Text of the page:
“Seriously, if you always put limits on what you can do, physical or anything else, it’ll spread over into the rest of your life. It’ll spread into your work, into your morality, into your entire being…there are NO limits. There are plateus, but you must not stay there, you must go beyond them.”
– Bruce Lee
Ever since I’ve became aware that our thoughts create our reality, I try as much as I can to stay away from “facts” that state what can and cannot be done because I know the only limits on what’s possible are what we believe – sometimes what we don’t know not only doesn’t hurt us, sometimes it helps us, because we are not confined by the limits of the known.
I watched the pilot of a new television series called Timeless today. The series is about time travel. In this episode, the characters go back in time to a specific historical event, and end up changing the sequence of events that occurred in history, thereby changing the future.
I watched this show on the heels of my last two posts where I talked about how we are all interconnected and everything happens for a reason. Later, I “stumbled” on an anecdote about a mathematical scientist who “accidentally” made important contributions to operations research, computer science, economics, and statistics.
Of course, we know there are no accidents or coincidences, that everything really does happen for a reason, and like the show suggested, we are so very interconnected that even the slightest alteration to an individual’s life has an impact on the whole Universe.
Synchronously, the anecdote about the mathematical scientist combines all three of these points into one pretty cool illustration about the magic of the Universe and the power of belief.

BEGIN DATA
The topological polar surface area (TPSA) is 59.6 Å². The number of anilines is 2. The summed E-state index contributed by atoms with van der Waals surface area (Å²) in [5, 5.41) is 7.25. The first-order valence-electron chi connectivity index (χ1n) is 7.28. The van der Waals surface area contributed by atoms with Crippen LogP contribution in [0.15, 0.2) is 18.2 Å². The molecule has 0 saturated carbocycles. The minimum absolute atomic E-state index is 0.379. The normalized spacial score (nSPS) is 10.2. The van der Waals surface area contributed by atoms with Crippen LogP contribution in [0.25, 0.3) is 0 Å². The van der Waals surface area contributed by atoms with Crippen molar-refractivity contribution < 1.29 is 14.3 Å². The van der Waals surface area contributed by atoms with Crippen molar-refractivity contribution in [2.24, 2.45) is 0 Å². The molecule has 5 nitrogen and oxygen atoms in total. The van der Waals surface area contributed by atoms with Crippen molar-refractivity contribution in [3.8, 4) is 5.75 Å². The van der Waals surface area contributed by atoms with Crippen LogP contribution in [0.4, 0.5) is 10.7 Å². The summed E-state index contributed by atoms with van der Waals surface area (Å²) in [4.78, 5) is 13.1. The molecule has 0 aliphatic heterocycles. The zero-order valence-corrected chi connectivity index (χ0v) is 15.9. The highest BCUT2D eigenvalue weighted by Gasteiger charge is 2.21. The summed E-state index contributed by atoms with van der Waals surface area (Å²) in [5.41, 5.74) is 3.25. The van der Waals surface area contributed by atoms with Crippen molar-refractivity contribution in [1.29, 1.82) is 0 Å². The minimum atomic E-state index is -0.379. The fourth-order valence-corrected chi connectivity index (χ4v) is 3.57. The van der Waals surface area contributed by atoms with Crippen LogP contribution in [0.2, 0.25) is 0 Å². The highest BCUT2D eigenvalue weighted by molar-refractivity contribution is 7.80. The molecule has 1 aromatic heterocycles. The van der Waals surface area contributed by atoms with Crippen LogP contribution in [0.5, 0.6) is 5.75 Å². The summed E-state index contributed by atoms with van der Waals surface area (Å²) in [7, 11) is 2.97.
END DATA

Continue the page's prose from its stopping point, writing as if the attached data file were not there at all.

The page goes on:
One day in 1939, George Bernard Dantzig, a doctoral candidate at UC Berkeley arrived late for class and found two math problems on the board. He quickly wrote them down, assuming they were the homework assignment. It took him several days to work through the two problems, but he finally did.
A few days after he’d turned the homework in, George got a call from his excited professor. Since George had been late for that class, he hadn’t heard the professor announce that the two problems on the board were mathematical mind-teasers that even Einstein hadn’t been able to solve.
George Dantzig believed that he was working on ordinary homework problems, so he solved both problems that had stumped mathematicians for hundreds of years, because he didn’t know any better. Had he been on time, he would never have even attempted to solve the problems because his mind would have created limits telling him that it wasn’t possible.
“You are only as limited as your beliefs.”
– Jennifer Ho-Dougatz
Next time someone tells you that something can’t be done, pretend you can’t hear them. Or better yet, don’t listen – they don’t know what you can do. And when things don’t go according to plan, maybe there’s a reason for it. Go with it – it might just be your call to make your most important contribution to the world. If George had been on time, I might not be writing this blog, and you might not be reading it.
Thank you, thank you, thank you!
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3 thoughts on “Better Not To Know”